Last month, I wrote about how low oil prices are likely to benefit the U.S. economy by acting as a tax cut. That’s great for most consumers, but what if you’re an investor in the energy sector?
The price of West Texas Intermediate crude has fallen more than 50 percent since last summer. Oil companies are cutting production, laying off workers and re-evaluating their capital spending as their stock prices fall.
For investors, though, declining oil prices offer the same opportunity as falling stock prices: a chance to buy low.
In the short-term, there’s a lot of disagreement about what oil prices will do and how long they will remain low. The economies of Asia, a key energy consumer, are slowing and Europe is on the verge of deflation. Despite the cutbacks by oil companies, U.S. production is expected to increase at least for the first half of this year, adding to pressure on prices.
But the long-term story for oil and natural gas remain unchanged. Hydraulic fracturing has opened up new reserves, but oil and gas remain finite resources. Global demand for energy is not going to wane over the next decade. China and India alone are working to lift billions of their citizens out of poverty, and they need energy to do it. Much of that will come from oil and gas.
Additionally, as exploration and production companies cut their drilling budgets, oil supplies are likely to get crimped at some point in the future. Many investors don’t realize how steep the decline curves are in the new horizontal fracked wells that have fed the U.S. production boom. It is quite likely that the abrupt drilling cutbacks will lead to diminished supply far quicker than most realize. Patient and risk tolerant investors could be rewarded for waiting for others to be surprised.
In other words, if you’re willing to ride out some volatility over the next couple of years, there are lots of good investments in the energy sector.
For example, you might decide that the outlook for exploration and production is too risky for your investment needs, but the “midstream” business – pipelines, storage and gathering systems – offers more stability. After all, pipeline operators are basically toll collectors. They care less about the price of oil than they do how much of it is moving through their networks.
Many pipeline companies are also master-limited partnerships, which offer certain tax benefits to investors. MLPs were popular as the U.S. energy industry boomed, but they remain some of the best buying opportunities in the energy sector.
Refiners also offer a way to play off the oil price decline. They have to buy crude oil to process into gasoline and other fuels, so lower oil prices actually help their profit margins. In recent years, several integrated oil companies have spun off their refining businesses, offering investors a broader choice of pure refinery plays.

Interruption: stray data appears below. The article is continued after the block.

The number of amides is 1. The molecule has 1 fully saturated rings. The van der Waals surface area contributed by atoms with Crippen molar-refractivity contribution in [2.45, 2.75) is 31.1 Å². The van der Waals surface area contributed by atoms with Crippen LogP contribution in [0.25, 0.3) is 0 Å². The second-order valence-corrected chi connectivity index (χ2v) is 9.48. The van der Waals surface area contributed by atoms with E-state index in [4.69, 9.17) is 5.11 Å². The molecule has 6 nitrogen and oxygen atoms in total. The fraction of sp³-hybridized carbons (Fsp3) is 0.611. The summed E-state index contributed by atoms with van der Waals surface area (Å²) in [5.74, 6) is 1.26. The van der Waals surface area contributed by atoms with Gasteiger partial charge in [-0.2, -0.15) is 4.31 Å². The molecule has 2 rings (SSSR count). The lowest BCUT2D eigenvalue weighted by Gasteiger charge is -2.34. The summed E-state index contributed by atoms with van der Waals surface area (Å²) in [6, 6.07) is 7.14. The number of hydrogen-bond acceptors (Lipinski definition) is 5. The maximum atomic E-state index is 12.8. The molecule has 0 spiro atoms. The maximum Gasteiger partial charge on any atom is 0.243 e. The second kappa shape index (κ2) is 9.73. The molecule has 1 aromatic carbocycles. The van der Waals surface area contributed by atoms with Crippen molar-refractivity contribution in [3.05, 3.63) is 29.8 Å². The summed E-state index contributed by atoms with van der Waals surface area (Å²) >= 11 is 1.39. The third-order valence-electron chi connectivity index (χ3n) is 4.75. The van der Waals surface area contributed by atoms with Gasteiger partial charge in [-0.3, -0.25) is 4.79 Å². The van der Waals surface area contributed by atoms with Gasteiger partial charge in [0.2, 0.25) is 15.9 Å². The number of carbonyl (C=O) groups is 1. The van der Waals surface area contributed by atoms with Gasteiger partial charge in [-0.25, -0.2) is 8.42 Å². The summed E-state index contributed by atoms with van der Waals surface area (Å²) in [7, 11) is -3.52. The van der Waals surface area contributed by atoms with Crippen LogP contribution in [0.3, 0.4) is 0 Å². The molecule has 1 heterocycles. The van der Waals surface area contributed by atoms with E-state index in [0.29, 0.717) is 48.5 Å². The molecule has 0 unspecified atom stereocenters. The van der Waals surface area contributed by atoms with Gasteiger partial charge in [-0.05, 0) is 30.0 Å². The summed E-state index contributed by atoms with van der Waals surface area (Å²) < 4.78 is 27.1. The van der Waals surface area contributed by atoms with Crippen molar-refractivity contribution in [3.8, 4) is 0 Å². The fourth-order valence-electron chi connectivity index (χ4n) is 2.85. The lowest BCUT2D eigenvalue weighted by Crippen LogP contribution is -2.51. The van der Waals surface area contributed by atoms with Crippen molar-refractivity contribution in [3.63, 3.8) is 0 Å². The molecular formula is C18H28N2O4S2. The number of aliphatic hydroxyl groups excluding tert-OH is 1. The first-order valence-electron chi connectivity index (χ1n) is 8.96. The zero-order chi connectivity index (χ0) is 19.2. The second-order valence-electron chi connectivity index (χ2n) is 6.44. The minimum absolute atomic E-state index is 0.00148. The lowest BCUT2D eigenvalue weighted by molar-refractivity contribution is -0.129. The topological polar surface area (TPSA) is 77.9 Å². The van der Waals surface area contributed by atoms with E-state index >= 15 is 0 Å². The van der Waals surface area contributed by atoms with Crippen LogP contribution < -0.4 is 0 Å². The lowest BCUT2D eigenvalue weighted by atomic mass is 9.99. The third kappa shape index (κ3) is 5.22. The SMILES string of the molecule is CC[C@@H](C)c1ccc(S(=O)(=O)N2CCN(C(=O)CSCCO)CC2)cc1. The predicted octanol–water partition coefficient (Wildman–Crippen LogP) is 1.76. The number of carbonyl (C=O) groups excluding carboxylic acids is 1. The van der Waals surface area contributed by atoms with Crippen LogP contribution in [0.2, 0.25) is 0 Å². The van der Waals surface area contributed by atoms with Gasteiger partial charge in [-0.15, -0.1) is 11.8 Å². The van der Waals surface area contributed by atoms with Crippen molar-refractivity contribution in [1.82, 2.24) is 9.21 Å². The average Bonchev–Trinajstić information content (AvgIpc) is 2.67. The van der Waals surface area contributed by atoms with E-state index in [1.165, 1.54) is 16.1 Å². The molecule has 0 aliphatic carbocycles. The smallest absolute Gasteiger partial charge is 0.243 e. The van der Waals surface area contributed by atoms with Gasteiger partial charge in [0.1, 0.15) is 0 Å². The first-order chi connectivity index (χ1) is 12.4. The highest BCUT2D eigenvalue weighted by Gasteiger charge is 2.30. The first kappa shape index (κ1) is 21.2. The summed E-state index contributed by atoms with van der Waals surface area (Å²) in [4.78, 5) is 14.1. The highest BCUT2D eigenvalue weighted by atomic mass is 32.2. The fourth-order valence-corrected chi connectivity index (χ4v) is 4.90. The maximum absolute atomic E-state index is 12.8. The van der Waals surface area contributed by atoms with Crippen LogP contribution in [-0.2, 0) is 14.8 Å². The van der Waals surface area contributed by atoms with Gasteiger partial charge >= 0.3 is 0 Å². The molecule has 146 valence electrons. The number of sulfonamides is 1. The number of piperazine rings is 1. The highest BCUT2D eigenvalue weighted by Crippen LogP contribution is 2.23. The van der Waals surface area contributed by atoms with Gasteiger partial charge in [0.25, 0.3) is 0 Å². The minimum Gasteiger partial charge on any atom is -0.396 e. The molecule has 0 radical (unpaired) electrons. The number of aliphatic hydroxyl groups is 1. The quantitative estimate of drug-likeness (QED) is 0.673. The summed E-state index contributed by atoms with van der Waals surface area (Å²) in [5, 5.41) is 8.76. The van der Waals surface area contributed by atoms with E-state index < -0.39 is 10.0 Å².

For investors who don’t have the time or the inclination to analyze individual stocks, energy-focused exchange-traded funds offer exposure to the energy space while shielding them from some of the volatility that comes with fluctuating oil prices. With ETFs, you can target a specific sector of the energy industry, such as oilfield services or exploration and production.
The midstream business, for example, has an ETF, the Alerian MLP, that contains names like Enterprise Pipeline Partners and Energy Transfer Partners. The energy sector ETF is represented by the Energy Select Sector SPDR (XLE), which contains 45 stocks. Remember that the fund is capitalization weighted, so the biggest companies get the biggest allocation in the fund. Accordingly, Exxon and Chevron alone comprise almost a third of the fund’s assets. The fund charges just 0.15% annually for keeping the fund together and accounted for. If you like the racier service sector, you can buy an ETF for that too. Schlumberger and Halliburton would be typical holdings in either the PowerShares Dynamic Oil & Gas Services ETF (PXJ) or the Market Vectors Oil Services ETF (OIH).
ETFs don’t often change their holdings by buying or selling stocks. That usually results in lower costs and lower taxes than other types of funds. ETFs are also structurally different than a typical open-ended fund like you might see from Fidelity or Putnam.
When buyers and sellers of ETFs don’t match up in the open market for shares, underlying securities are added or redeemed from the fund. But unlike an open-ended fund, the underlying share activity takes place in the open market, rather than within the walls of the fund. This means that ETFs are unlikely to generate a year-end capital gain distribution. This provides better deferral of taxable profits and adds compounded return to shareholders.
Because of their concentrated risk, ETFs offer investors the chance to get the most out of the energy rebound. Be aware, though, that in the short-term, they also can intensify any additional decline in oil prices. Given the long-term outlook for global oil demand, it’s a risk that for many investors may be worth taking.
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